As more Americans go to mainland China to take jobs, more Chinese and Americans are working side by side. These cross-cultural partnerships, while beneficial in many ways, are also highlighting tensions that expose differences in work experience, pay levels and communication.
In the last few years, a growing number of Americans in their 20s and 30s have been heading to China for employment, lured by its faster-growing economy and lower jobless rate. Their Chinese co-workers are often around the same age.
But the two groups were raised differently.
The Americans have had more exposure to free-market principles. “Young Americans were brought up in a commercial environment,” said Neng Zhao, 28, a senior associate at Blue Oak Capital, a private equity firm based in Beijing. “We weren’t. So the workplace is a unique learning process for my generation.”
People in Zhao’s generation were born around or shortly after Deng Xiaoping opened up China to the West, so China has evolved from a government-regulated economy to a more free-market system in their lifetime. Therefore, they can face a steeper learning curve.
Sean Leow, 28, founder of Neocha, a social networking site based in Shanghai, says young Chinese employees often enter jobs with less practical preparation. They may also have less understanding of client services, he said.
Managers hiring workers in China appear to be paying a premium for Western experience. Foreigners tend to earn 10 to 15 percent more than their Chinese counterparts in similar positions, said Michael Norman, senior vice president at Sibson Consulting, an American firm.
That imbalance does not go unnoticed by Chinese workers. “There is definitely the perception that Americans get paid more for the same work,” said Ting Wang, 25, an associate at WildChina, a travel company based in Beijing.
The difference is a function of supply and demand, Norman said. “If you need the foreigner for their specialized knowledge of the West, companies are willing to pay a little more.”
On the other hand, Chinese workers have a deeper understanding of the influences, like Confucianism and Communism, that play a part in their country’s culture and economy.
It is imperative for Americans working in China to adjust, said Norman, who works on management and work force issues for multinational companies operating in Asia.
“In the West, there is such a premium on getting things done quickly, but when you come to work in China, you need to work on listening and being more patient and understanding of local ways of doing business,” he said.
Ming Alterman, 25, a senior account executive at Razorfish, a Shanghai-based digital media firm, is the only American among 40 employees. He says Americans need to understand the importance of building so-called guanxi (pronounced GWAN-she). The word means relationships, but has implications beyond the occasional lunches with the boss or networking.
“In China, it’s really expected that you become friends with your boss, and you go out and socialize in a way that doesn’t happen in the U.S.,” Alterman said.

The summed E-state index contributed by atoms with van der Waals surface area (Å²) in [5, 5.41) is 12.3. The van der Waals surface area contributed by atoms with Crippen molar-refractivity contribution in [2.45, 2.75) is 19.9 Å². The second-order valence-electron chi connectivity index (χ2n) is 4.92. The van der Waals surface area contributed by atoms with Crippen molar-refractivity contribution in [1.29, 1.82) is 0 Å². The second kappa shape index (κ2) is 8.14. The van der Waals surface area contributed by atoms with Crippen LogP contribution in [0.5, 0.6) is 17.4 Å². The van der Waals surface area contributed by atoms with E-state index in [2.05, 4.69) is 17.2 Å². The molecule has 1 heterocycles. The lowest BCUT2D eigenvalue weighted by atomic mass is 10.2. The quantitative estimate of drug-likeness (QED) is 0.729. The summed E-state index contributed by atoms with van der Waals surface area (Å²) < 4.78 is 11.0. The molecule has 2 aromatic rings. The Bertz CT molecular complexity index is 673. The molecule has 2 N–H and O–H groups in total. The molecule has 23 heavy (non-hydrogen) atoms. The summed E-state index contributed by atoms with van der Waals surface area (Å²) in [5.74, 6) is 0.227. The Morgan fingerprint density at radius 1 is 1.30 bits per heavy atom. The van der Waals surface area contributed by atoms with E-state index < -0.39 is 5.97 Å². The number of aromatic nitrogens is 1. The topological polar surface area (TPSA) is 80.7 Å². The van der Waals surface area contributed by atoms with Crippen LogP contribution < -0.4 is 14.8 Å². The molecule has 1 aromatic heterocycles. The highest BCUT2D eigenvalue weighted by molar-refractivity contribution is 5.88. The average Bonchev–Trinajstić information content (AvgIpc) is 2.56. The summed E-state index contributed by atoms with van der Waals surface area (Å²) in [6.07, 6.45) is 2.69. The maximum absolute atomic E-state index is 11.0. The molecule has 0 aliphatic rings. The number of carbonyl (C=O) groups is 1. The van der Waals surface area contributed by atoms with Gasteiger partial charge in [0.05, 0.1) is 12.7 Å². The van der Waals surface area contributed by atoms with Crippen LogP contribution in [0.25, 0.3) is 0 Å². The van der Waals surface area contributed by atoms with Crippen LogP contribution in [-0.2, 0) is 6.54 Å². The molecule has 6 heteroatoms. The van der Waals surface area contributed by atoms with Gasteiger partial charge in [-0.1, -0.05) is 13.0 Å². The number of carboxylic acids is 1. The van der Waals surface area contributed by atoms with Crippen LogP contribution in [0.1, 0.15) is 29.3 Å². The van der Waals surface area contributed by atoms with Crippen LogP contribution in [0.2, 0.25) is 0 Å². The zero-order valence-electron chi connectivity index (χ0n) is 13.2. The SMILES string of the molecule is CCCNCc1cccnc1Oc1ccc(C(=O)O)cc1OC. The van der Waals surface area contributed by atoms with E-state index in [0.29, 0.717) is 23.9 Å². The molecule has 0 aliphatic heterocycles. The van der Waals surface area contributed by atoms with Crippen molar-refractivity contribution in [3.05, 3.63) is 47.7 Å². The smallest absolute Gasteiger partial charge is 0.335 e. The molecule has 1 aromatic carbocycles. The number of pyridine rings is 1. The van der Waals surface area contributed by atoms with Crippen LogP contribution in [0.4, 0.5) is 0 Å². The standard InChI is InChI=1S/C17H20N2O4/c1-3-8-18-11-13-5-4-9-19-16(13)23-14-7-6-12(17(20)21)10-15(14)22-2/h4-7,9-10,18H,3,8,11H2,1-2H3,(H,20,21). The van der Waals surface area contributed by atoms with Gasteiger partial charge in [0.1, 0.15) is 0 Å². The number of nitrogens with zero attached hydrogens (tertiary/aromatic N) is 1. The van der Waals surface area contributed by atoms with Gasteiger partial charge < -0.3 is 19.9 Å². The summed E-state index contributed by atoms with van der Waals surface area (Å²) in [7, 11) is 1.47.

The Chinese now rising in the work force were raised and educated in a system that tended to prize obedience and rote learning. Their American counterparts may have had more leeway to question authority and speak their minds. This can affect workplace communication.
When Corinne Dillon, 25, was working at a multinational company in Beijing, she noticed that her Chinese colleagues were sometimes hesitant about expressing their opinions, which she thought was rooted in views about hierarchy.
“Because foreigners are often in higher positions in companies, or even when they are not, there is sometimes an implicit respect given to them that makes Chinese people not want to directly disagree with them for fear of being perceived as impolite,” said Dillon, who is now director of sales and marketing at That’s Mandarin, a language school based in Beijing.
The difference cuts both ways. Zhao, of Blue Oak Capital, recalled her first experience working for an American at an American-run agency in Beijing. What her American boss perceived as directness left her feeling humiliated, she said. “I remember I was so embarrassed when my American boss told me he didn’t like something I was doing, right in front of me,” she said. “The Chinese way would have been much more indirect.”
Communication styles, Taras said, can create workplace challenges. “Americans often perceive the Chinese as indecisive, less confident and not tough enough, whereas the Chinese may see Americans as rude or inconsiderate.”
What is similar, though, is that both the Americans and the Chinese perceive limits to advancement. “Most expats don’t speak good enough Chinese, so their promotion prospects are limited, and on a social and cultural level, young Chinese feel there are barriers that are hard to get past,” said Ziyu Wen, 28, who works with Americans in her job as a communications manager in Beijing.
Despite the tension, the Chinese-American pairing holds many economic and political benefits for both countries.
“China needs workers who understand China and the West, so they can develop a business presence and influence in overseas markets,” Norman said.
“Likewise, America needs people who truly understand the Chinese, in order to compete and cooperate.”